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Mello Mello's An Abstract Love Story: Down to Earth, Love, Sexy Drama by Mark Kir

Neo Soul is the antidote to the pervasiveness of whack R&B; so-called music that replaced the feelings, experiences, hopes and dreams of the average man or woman with contrived images and dreams of unattainable lavish lifestyles... of opulent wealth and perpetual sex with fantasy women. He didn't start the trend but Eddie Murphy set the standard with his absurd ballad, the title track on his 1985 album 'How Could It Be', the record which spawned "Party All The Time." Murphy is seen in a mansion, white of course, dressed in a white robe, and playing a white piano and warbling in a falsetto about how hard it is to be rich and date super models. Now all R&B has sunk to this level, aided and abetted by rap culture with its desperate, cartoonish materialism.

Soul music back in the day - the '60s and '70s - had songs like "Beauty Is Only Skin Deep" with lyrics like, "A pretty face you may not possess, but what I like about you is your tenderness." You had songs where homeboy admitted straight out that he was an average hard workin' dude or just poor, like the man in the often covered tune "The Poor Side of Town" by Johnny Rivers: "That rich guy you've been seein' / Must have put you down / So welcome back baby / To the poor side of town." You had songs full of real life wisdom like "Mama Said There'd Be Days Like This." No more sentiments like these in R&B.

Thankfully we have neo soul artists like Angie Stone and D'Angelo and two New Jacks from Arizona, Mello Mello. Mixing rap and soul rooted in the soil of the classics, they are immediately comparable to OutKast. But whereas, even at the beginning, OutKast did one rap dominated song, with a vocal hook or chorus, or, conversely, a vocal number with a rap thrown in, Mello Mello has integrated the two parts with vocalist Rich Reddy and rapper Emcee Xtravagentways. Their sound, created by producer Raycean, is restrained and tasteful with a relaxed vibe that suits the album's theme. Conceived as a unified concept album - rare today in iPod culture - 'An Abstract Love Story' it starts with mellow party jam where they extol their charms and invite you into their world, the world of love songs.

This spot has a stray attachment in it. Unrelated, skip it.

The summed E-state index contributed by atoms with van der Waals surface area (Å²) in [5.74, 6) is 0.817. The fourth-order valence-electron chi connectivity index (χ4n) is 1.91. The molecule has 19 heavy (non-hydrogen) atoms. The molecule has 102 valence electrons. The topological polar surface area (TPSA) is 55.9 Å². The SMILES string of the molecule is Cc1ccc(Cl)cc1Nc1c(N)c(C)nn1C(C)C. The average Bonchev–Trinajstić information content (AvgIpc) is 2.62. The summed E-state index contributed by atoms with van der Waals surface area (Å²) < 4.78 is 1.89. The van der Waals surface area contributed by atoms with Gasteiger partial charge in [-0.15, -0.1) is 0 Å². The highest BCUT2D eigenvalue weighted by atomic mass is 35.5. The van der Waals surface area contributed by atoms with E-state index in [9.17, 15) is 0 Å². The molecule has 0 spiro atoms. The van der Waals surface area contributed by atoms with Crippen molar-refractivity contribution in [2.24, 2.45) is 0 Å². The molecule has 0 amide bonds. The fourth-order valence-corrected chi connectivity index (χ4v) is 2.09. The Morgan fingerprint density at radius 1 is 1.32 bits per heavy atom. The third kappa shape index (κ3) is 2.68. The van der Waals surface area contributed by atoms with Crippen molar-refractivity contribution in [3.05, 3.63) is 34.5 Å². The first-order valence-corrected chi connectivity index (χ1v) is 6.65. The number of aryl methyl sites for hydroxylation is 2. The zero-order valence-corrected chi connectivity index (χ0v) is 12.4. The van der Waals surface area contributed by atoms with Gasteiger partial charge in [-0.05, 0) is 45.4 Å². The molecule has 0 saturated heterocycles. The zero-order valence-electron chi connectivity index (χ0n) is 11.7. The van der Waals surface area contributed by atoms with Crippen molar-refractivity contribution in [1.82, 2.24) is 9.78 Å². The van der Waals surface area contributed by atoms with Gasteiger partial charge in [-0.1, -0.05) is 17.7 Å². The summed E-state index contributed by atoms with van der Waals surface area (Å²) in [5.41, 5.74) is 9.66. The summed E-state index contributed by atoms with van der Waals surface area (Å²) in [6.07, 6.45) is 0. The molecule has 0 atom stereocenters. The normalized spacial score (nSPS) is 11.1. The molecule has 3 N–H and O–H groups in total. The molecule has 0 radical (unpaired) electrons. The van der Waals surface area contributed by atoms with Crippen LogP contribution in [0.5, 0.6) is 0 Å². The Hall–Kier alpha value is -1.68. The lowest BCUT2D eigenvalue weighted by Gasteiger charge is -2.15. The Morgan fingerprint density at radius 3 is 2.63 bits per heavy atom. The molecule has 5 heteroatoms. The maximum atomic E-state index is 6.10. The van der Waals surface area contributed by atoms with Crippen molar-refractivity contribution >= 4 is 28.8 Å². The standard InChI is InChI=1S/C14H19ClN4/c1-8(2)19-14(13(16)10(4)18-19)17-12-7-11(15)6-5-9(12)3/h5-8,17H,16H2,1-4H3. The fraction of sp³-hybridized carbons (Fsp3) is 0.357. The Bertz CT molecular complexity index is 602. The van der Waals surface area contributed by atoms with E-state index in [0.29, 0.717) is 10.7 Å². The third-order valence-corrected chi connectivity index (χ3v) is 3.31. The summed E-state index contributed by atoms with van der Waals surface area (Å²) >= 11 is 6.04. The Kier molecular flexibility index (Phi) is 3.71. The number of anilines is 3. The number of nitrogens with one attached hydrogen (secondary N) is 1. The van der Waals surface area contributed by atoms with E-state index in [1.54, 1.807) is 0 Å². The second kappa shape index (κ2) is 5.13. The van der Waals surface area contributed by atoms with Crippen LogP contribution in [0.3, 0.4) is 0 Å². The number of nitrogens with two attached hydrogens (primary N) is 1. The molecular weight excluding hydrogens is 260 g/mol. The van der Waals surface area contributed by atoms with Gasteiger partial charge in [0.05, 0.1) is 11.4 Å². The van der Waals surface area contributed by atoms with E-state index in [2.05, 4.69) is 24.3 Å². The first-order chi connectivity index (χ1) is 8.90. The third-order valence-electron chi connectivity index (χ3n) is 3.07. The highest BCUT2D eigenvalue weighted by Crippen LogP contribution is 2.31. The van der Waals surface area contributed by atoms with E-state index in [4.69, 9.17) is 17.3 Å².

The rest of the CD is made up of love songs of various shades; from the initial step up and game spitting on "I Just Wanna Love You" ("I can hit with the charm that you just can't see / Have your mind in the clouds like the finest weed / Help me bring to life this dream to share with you everything that belongs to me / ... it ain't about the late night call I just want to have it all"), to the erotic romantic come on of "The Best Thing for U Iz Me" ("The best thing for you is me ... recognize your destiny"), and through rough patches of hurt in the song "Come Home" and the confusion of "Do You Luv Me or Hate Me."

Girls cheat and love fades in the real world that this music lives in and Mello Mello relate this in "Movin' On," a cut that really lays in on the line: "I gotta move on / 'cause all the love is gone / ain't no use in holdin' on / you did me wrong and now I'm gone." But just like in real life you can't keep a brother down so they end with a hopeful party song called "Steppin' Out" where they plan to get back in the game with the hotties at the club. Unlike a rap version of the club song, which is all about power and beefin' and scaring girls into sleeping with you 'cause you're so thugged out, it's clear that, like the songs on the entire CD, these brothers are mellow mellow, and looking for that crazy sexy good loving. An Abstract Love Story sits perfectly in a niche that was once filled by Motown, one where people who are "grown ... or young, hip and still maturing" can get something from the music. Remember, beauty's only skin deep.

About the Author:

Mark Kirby received his B.A. from Oberlin College back in the days when heroin was harder to find than pot and sex didn't kill you. He is a drummer, screenwriter, and fixture in the bars and clubs of N.Y.'s Lower East Side and the current mecca of the New Bohemia, Williamsburg, Brooklyn.

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